By: Larry Fish, President
I still remember those words. He was a mentor of sorts to me. He was long-winded and intellectual, and many times when I went to discuss things with him, he stole my agenda and turned it into another one of his lessons in life. “If you can’t measure it, you can’t manage it,” he said. He was right. It took me a while to digest all this and put it into practice, but once I did, it made a lot of sense.
Recently, I saw a perfect illustration of these words during a GreenSearch client visit. Several months ago, we had helped this company install an incentive plan. As a follow up to the plan implementation, I was asked to sit in on one of their regular monthly operations meetings to observe the progress they were making with this new management tool. All of the key managers were present, and each was presented with a crisply prepared summary of the financial performance for both the previous month as well as the year to date.
Follow the Trends
The information presented showed trend information including actual versus budget in each of the key categories that were being tracked. There was a comparison to the prior year’s performance during the same period as well. One did not have to be a CPA to figure it out. The company’s owner, who chaired the meeting, went through the numbers and briefly discussed them. There was neither finger pointing nor unwarranted celebration. It was a straightforward report card on a successful company whose business was challenged by weather, seasonal cycles and the services it offered its customers. The difference was that this information was distilled into a few important financial “drivers” and was shared with those whose decisions most affected the results.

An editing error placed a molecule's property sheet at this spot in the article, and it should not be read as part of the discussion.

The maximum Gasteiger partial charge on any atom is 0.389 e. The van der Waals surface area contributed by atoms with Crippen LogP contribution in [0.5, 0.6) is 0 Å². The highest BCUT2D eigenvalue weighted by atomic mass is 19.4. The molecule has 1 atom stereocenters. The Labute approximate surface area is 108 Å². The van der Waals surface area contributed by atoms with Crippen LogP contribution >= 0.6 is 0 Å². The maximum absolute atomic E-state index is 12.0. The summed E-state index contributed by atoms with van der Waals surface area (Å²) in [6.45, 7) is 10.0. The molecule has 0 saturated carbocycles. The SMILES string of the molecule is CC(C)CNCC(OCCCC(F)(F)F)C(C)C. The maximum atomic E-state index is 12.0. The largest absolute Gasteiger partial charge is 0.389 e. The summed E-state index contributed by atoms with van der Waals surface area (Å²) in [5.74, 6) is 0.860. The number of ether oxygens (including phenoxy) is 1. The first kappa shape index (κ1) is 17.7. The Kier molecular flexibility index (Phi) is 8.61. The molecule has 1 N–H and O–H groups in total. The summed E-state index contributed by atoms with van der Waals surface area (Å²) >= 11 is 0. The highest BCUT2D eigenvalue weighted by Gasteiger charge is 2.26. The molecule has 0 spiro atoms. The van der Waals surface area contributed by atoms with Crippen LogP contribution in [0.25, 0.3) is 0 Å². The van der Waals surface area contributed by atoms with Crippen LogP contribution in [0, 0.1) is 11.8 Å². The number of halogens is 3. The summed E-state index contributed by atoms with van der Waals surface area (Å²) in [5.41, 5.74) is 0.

I listened to the comments from the folks around the table. They all knew that the results they achieved during the first half of the year would be difficult to duplicate during the second half. Several questions were asked about some of the numbers and then the discussion turned to problem solving. The owner encouraged them to think about the coming spring and summer months and how they might continue to produce the results they were presently enjoying. Ideas that might have been considered “off the wall” as well as those that were feasible, but lacked champions to make them happen, began to surface.
It was clear that tracking and communicating results made what had to be done very clear to everyone around that table. Quickly, the group changed from looking at the numbers (measurement) to what do we have to do to keep these trends going (management).
Combining management and measurement is not always an easy thing to do. It requires a change in one’s attitude and approach to things. It requires a willingness to be measured and accept the kudos for a job well done and answer the tough questions when it isn’t. It’s not for the thin skinned, however management and measurement bring another dimension to a company. They demonstrate the value of how important it is to communicate with, involve and reward people who produce or exceed agreed upon results. They illustrate performance levels and the potential that a company has to improve on them. They provide instant and regular feedback on people’s efforts and decisions.
The value of a reward for a clearly defined result is invaluable. Everyone wants to believe that his or her contributions count for something. Too many companies fail to track and measure important results that they want their people to produce. The end result is a hazy definition of what is expected and what will be rewarded.
The lesson is clear – – if you want to ensure good management, measure its results. Next time you have an operations meeting in your company, bring an extra chair for measurement to sit at the table with you. He knows his stuff!
To learn more about linking management and measurement into your business, call GreenSearch at 1-888-375-7787 or email us firstname.lastname@example.org